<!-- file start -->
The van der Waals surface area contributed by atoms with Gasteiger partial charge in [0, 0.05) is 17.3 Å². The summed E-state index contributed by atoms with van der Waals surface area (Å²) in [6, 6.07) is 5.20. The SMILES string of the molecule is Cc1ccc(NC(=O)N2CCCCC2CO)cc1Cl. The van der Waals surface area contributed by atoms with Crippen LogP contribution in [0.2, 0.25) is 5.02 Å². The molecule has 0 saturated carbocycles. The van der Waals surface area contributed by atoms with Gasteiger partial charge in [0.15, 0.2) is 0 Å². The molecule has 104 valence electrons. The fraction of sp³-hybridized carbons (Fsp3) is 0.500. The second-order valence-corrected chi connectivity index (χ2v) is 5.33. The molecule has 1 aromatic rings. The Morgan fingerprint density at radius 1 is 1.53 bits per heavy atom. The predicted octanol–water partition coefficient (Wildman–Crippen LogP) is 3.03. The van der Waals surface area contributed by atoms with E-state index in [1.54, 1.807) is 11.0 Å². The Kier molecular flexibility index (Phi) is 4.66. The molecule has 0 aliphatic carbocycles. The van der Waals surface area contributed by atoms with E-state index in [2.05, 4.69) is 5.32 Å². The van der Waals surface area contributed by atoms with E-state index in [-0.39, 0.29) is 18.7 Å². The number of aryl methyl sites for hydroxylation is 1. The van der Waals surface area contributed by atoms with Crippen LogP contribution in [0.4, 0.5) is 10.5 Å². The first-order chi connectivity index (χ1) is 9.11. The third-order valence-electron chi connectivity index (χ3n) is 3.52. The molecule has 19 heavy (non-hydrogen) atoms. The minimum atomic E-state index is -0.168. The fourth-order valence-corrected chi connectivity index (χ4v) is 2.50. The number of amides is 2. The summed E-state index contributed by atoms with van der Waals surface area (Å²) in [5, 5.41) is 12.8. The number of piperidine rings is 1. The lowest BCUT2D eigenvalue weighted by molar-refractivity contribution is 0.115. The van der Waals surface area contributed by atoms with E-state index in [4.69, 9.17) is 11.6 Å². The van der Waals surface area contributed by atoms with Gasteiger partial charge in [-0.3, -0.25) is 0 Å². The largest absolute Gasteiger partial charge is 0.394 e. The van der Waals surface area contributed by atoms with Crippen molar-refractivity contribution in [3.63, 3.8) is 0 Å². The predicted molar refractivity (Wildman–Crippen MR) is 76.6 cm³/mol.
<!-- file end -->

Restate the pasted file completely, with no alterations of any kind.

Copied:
The van der Waals surface area contributed by atoms with Gasteiger partial charge in [0, 0.05) is 17.3 Å². The summed E-state index contributed by atoms with van der Waals surface area (Å²) in [6, 6.07) is 5.20. The SMILES string of the molecule is Cc1ccc(NC(=O)N2CCCCC2CO)cc1Cl. The van der Waals surface area contributed by atoms with Crippen LogP contribution in [0.2, 0.25) is 5.02 Å². The molecule has 0 saturated carbocycles. The van der Waals surface area contributed by atoms with Gasteiger partial charge in [0.15, 0.2) is 0 Å². The molecule has 104 valence electrons. The fraction of sp³-hybridized carbons (Fsp3) is 0.500. The second-order valence-corrected chi connectivity index (χ2v) is 5.33. The molecule has 1 aromatic rings. The Morgan fingerprint density at radius 1 is 1.53 bits per heavy atom. The predicted octanol–water partition coefficient (Wildman–Crippen LogP) is 3.03. The van der Waals surface area contributed by atoms with E-state index in [1.54, 1.807) is 11.0 Å². The Kier molecular flexibility index (Phi) is 4.66. The molecule has 0 aliphatic carbocycles. The van der Waals surface area contributed by atoms with E-state index in [2.05, 4.69) is 5.32 Å². The van der Waals surface area contributed by atoms with E-state index in [-0.39, 0.29) is 18.7 Å². The number of aryl methyl sites for hydroxylation is 1. The van der Waals surface area contributed by atoms with Crippen LogP contribution in [0.4, 0.5) is 10.5 Å². The first-order chi connectivity index (χ1) is 9.11. The third-order valence-electron chi connectivity index (χ3n) is 3.52. The molecule has 19 heavy (non-hydrogen) atoms. The minimum atomic E-state index is -0.168. The fourth-order valence-corrected chi connectivity index (χ4v) is 2.50. The number of amides is 2. The summed E-state index contributed by atoms with van der Waals surface area (Å²) in [5, 5.41) is 12.8. The number of piperidine rings is 1. The lowest BCUT2D eigenvalue weighted by molar-refractivity contribution is 0.115. The van der Waals surface area contributed by atoms with E-state index in [4.69, 9.17) is 11.6 Å². The van der Waals surface area contributed by atoms with Gasteiger partial charge in [-0.3, -0.25) is 0 Å². The largest absolute Gasteiger partial charge is 0.394 e. The van der Waals surface area contributed by atoms with Crippen molar-refractivity contribution in [3.63, 3.8) is 0 Å². The predicted molar refractivity (Wildman–Crippen MR) is 76.6 cm³/mol.